by   David Hancock

A few years back, I was standing next to old terrier-man Bert Gripton, at the ringside of a terrier-ring at the Weston Park Midlands Game Fair, when a spectator came to stand nearby accompanied by two expertly-clipped show Fox Terriers. Bert, never slow to state his mind, gazed scornfully at these expensively-coiffeured, surprisingly-lifeless terriers and snorted "They look carved...more like statues than dogs!" And, increasingly, the dog-owning general public seems to prefer preening to performance, confuse grooming with dog-care, go for glamour ahead of capability and have more regard for fashion than function. Terriers are no longer respected in towns for what they can do - more for what they represent - a well-groomed, conformist, often expensively-coated canine possession. As more town-bred people move out into the more rural areas, and why shouldn't they, they take town-thinking with them, and that is not always good for old country pursuits. Nowadays, rats are there to be poisoned not hunted with terriers. Vermin have become a nuisance ahead of a challenge. The show ring has made so many of our famous terrier breeds into animated statues, and sadly, there now seems to be an expectation of a swanky gait and a handsome coat-wearer rather than a fierce opponent of vermin with an appealingly untidy appearance.

A French colleague recently sent me images of terriers at work and at shows in France in the late 19th/early 20th centuries. The dogs, mostly Fox Terriers, looked interchangeable, workmanlike, in both venues. This tallies with comparable images of the same breed here in the same period. But, now, here and at continental dog shows, the statuesque terrier rules, whether it's the Fox, the Welsh, the Scottie, the Sealyham, the Airedale or the Lakeland. Perhaps less so in the last-named breed, but generally speaking, the coat-fashionistas rule; these breeds are now less terrier, more a cloned effigy of one. The old close-fitting, wiry-textured, weather-resistant jackets have gone; carefully-sculpted creations have replaced them - and it's not good for the dogs. On the move too, we see the predictably, short-stepping, millipedal gait created by upright shoulders, with no forward reach, a dreadful fault in any working dog. Such a terrier might get into a rock crevice but is unlikely ever to emerge!

It is true that unpopularity alone might kill off the sculpted creations. Terrier breeds like the Manchester, the Dandie Dinmont, the Skye, the Sealyham and the two breeds of Fox Terrier are under threat from lack of numbers alone. But if that lack of numbers has been caused by public dislike of their contemporary form, what hope is there in the long term for the remaining terrier breeds? The grooming cultists and the exaggerators have the inspiration from their strange fads; ordinary dog-owners don't enjoy having to spend hours dealing with soaking wet, tangle-coated, over-furnished terriers at the end of long trying day. The wretched dogs don't enjoy it much either! Of our KC-registered terrier breeds, the Skye Terrier is the least likely to last another decade or so. Its coat is too long, its legs are too short and its back is too long. Function has not decided its form, as it originally did; it will have been killed by its own fancier-faddists. This is surely a call for action in the other terrier breeds.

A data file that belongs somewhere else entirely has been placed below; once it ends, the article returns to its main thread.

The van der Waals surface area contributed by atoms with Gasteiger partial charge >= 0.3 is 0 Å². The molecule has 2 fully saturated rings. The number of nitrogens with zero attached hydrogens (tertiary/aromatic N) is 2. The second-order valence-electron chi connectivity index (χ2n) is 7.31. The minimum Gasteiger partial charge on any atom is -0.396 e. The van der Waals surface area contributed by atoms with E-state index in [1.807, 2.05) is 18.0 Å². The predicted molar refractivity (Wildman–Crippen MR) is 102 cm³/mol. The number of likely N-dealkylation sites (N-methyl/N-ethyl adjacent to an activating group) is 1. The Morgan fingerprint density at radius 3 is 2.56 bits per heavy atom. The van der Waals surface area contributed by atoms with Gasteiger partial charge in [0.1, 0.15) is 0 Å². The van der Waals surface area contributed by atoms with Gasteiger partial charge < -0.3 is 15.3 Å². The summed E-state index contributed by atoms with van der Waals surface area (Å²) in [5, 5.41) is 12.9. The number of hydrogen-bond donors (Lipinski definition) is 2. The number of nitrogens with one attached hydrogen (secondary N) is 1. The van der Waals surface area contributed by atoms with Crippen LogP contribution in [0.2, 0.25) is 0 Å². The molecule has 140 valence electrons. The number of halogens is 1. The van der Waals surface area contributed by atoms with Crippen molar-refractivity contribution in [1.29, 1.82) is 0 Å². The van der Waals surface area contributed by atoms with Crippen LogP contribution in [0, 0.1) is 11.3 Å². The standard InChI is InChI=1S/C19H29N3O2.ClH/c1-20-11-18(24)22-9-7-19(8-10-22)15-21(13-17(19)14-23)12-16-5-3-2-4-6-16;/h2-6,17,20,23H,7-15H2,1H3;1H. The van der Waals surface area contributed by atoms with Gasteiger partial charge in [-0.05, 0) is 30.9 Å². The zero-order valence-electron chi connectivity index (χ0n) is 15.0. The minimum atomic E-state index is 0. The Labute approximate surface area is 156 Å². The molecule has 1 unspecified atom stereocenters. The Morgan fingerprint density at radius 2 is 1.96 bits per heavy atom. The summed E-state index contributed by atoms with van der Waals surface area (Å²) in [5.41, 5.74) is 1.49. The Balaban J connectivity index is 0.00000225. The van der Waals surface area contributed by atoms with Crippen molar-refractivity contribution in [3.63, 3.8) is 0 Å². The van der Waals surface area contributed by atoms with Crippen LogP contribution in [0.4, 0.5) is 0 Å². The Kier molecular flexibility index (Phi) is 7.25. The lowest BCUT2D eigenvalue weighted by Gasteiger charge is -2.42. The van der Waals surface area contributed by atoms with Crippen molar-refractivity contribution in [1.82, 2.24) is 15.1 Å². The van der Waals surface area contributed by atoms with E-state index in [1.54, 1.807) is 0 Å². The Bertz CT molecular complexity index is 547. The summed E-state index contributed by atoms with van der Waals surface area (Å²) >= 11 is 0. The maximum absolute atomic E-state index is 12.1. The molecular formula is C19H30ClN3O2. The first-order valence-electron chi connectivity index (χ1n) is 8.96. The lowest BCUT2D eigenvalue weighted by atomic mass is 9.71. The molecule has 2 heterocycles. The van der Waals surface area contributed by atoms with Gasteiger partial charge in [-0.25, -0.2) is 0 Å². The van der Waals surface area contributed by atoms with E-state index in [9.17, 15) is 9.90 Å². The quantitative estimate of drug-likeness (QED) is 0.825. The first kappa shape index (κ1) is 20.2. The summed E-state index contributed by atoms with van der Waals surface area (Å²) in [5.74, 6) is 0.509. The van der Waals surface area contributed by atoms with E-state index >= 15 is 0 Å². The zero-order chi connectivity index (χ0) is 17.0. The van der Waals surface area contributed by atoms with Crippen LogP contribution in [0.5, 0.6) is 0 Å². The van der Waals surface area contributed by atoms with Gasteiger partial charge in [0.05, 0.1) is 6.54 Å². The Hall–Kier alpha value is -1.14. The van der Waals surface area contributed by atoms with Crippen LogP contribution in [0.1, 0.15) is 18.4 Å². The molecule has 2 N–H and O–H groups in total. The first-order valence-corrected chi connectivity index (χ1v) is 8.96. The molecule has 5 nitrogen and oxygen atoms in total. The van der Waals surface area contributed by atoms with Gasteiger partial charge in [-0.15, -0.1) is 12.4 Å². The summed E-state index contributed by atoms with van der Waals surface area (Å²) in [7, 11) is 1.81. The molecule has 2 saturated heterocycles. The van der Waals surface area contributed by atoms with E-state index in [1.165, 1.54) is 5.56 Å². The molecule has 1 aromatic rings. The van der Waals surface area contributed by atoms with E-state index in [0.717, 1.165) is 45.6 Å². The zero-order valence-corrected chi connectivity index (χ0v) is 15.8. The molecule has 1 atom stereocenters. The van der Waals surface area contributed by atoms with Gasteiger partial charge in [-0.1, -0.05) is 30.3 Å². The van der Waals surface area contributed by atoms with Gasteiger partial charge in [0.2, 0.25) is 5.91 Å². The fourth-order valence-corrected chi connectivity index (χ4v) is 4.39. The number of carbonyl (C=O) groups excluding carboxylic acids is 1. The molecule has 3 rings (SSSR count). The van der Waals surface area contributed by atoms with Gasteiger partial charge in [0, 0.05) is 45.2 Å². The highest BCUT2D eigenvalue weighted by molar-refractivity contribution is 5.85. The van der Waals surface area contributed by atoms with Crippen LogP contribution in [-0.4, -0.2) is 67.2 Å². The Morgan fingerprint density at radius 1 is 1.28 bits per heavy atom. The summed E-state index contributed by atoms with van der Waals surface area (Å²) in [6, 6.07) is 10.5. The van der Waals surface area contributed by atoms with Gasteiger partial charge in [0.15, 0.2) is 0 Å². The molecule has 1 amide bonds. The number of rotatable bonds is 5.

If you entered a Wire-haired Fox Terrier for a KC show, with a close-lying, bristle-coated, harsh-haired jacket - lacking feathered front legs and exaggerated extension in the hind legs, you would be laughed out of the ring. Forget the Breed Standard, you either conform to the current show ring fashion or face ridicule. Don't tell them your dog is an ace rat-killer, that is no longer relevant or, even sadder, no longer important. Does this matter when working terriers are still valued in country areas? It matters if breeds of terrier matter! It matters if dogs deserve a waterproof coat, to be able to move naturally and with economy of effort and to have the anatomy that permits terrier-work. If the sculptors triumph, statues will survive not real earth-dogs. As the closed gene-pool increasingly punishes each pure breed, where do you go for outcrosses? A Border terrier enthusiast has traced 8 million dogs of his breed yet only come across less than 3 thousand names, a worryingly small proportion.

The terrier family of pedigree breeds has departed a long way from the prototypal dogs, with diseases of the central nervous system causing concern. The Sealyham, once the gamest of earth-dogs and developed by a real terrier enthusiast, is nowadays too profusely-coated and inflexible in build to be a working breed. Lens dislocation and deafness occurs in the breed, with progressive retinal atrophy manifesting itself in Sweden. That appealing old gladiator, the Bull Terrier, now sports the only rugger-ball shaped head in the canine world. The Bedlington Terrier, a unique combination of lurcher and terrier, has copper toxicosis in one dog out of every three. But virility apart, how do you convince the public that the cubist creation they might covet or crave is not a terrier but a warm-blooded statue? Terrier breeds are under threat and being misrepresented. Terriers shouldn't be at the mercy of fashion but benefit from an anatomy that is designed for and could work.